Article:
However, if desired the various embodiments may also be provided with valve means of the check valve type which, when the bag has been filled with liquid, prevents that liquid flows back or out through the filling opening. Such valve means may e.g. be a suitable lip or duckbill valve appropriately inserted e.g. as indicated schematically and with dotted lines at 24 in FIG. 5.

However, the valve means may also simply consist of at least one suitably flexible and movable closing flap inserted and attached between the bag wall sheets.

A closing flap arrangement may also be provided by means of the bag wall sheets. As indicated in FIG. 7, the upper part of the two bag sheets may be folded backwardly and inwardly to provide two flaps 25. These flaps may, as shown in FIG. 8, form a closing arrangement in a transverse conduit 26 which, moreover, may serve as a liquid distributing conduit. Flaps with similar functions may also be provided by inserting separate sheets between the two bag wall sheets.

In the embodiments described above, the filling openings are shaped as one or more funnel shaped inlet conduits which is advantageous during the filling of the bags with liquid. Such a funnel shaped inlet is, however, not strictly necessary since e.g. the respective first or first lying mould compartments 7' may serve as inlet chambers. Just to illustrate that, the neck shaped inlet of the embodiment according to FIG. 5 could be completely omitted and a water cock or similar device could then be inserted in the compartment 7' when filling the bag with liquid. After the filling, the opening could then be closed in a suitable manner e.g. by means of a transverse heat sealing.

The various mould compartments of the freezing mould bag according to the invention may be defined, shaped and connected in several ways as long as all compartments may be filled with liquid from the filling opening of the bag. However, in order to have a proper liquid distribution it is preferred that each mould compartment communicates with all surrounding or adjacent compartments, e.g. as in the embodiments of FIGS. 5 and 6.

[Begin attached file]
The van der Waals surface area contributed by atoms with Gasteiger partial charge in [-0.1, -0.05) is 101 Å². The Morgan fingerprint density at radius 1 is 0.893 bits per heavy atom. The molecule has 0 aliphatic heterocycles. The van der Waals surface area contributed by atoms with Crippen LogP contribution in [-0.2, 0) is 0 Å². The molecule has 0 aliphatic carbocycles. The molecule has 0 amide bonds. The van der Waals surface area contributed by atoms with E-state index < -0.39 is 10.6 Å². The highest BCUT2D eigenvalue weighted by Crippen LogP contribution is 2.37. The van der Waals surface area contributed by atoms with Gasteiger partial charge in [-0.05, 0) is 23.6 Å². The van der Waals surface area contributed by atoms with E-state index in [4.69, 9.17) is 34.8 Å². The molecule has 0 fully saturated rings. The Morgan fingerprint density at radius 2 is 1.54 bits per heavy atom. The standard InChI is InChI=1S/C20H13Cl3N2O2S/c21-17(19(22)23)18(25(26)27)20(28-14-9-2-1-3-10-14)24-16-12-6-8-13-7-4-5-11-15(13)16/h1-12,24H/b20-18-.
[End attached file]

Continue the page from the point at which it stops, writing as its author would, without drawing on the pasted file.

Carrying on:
The compartment defining joints in the mould bag according to the invention may be sealed areas e.g. as in FIG. 1 or in FIG. 5. However, as to manufacture, it may be advantageous that the joints are linear, e.g. as in FIGS. 4a-4e or as in FIG. 6.

The joints or sealings may be provided as heat sealings, including high frequency weldings or by means of suitable adhesives.

Mould bags according to the invention are preferably made of relatively thin plastic foil materials. Examples of suitable materials are polyethylene, polypropylene or polyvinyl-chloride.

The mould bags according to the invention may be prepared and marketed in the shape of continuous webs of the type shown in FIG. 1, but the bags may also be prepared individually and be marketed e.g. in bundles which may be inserted on a hanger or similar means by holes and the hanger may go with the mould bags for use in a deep freezer or other freezing compartment permitting vertical suspension of the bags.

Mould bags according to the invention may also be used to market prefrozen ice pieces including batches of ice cream and ice with various additives and in such cases the mould bags with their contents may be disposed in freezing vitrines in the shops.

Finally, mould bags according to the invention are well-suited for marketing and distribution of socalled "freeze-it-yourself"-ice and in such cases the mould bags are prefilled with liquid and sealed on the manufacturing site. Alternatively, the mould bags may be sold together with a container with the liquid for freezing, and the consumers may then fill and freeze the mould bags with liquid from such a container.

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Referenced by
Citing PatentFiling datePublication dateApplicantTitle
US4587810 *Jul 26, 1984May 13, 1986Clawson Machine Company, Inc.Thermoelectric ice maker with plastic bag mold
US4916921 *Mar 20, 1989Apr 17, 1990Fletcher Charles JIce maker with vertical cooling member
US5527012 *Mar 3, 1992Jun 18, 1996Schur Consumer Products A/SFreezing mould bag, especially for freezing ice lumps
US5709089 *Mar 4, 1996Jan 20, 1998Dawson; Gregory D.Package for cooling containing superabsorbent polymer
US5846446 *Apr 29, 1997Dec 8, 1998Jackson; George W.Ice making bag
US6376034Jun 12, 1998Apr 23, 2002William M. BranderAbsorbent material for use in disposable articles and articles prepared therefrom
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Classifications
U.S. Classification249/61, 383/57, 249/110, 206/806, 206/820, 383/38, 426/515, 249/127
International ClassificationF25C1/24, A23G9/26
Cooperative ClassificationY10S206/806, Y10S206/82, F25C1/243
European ClassificationF25C1/24B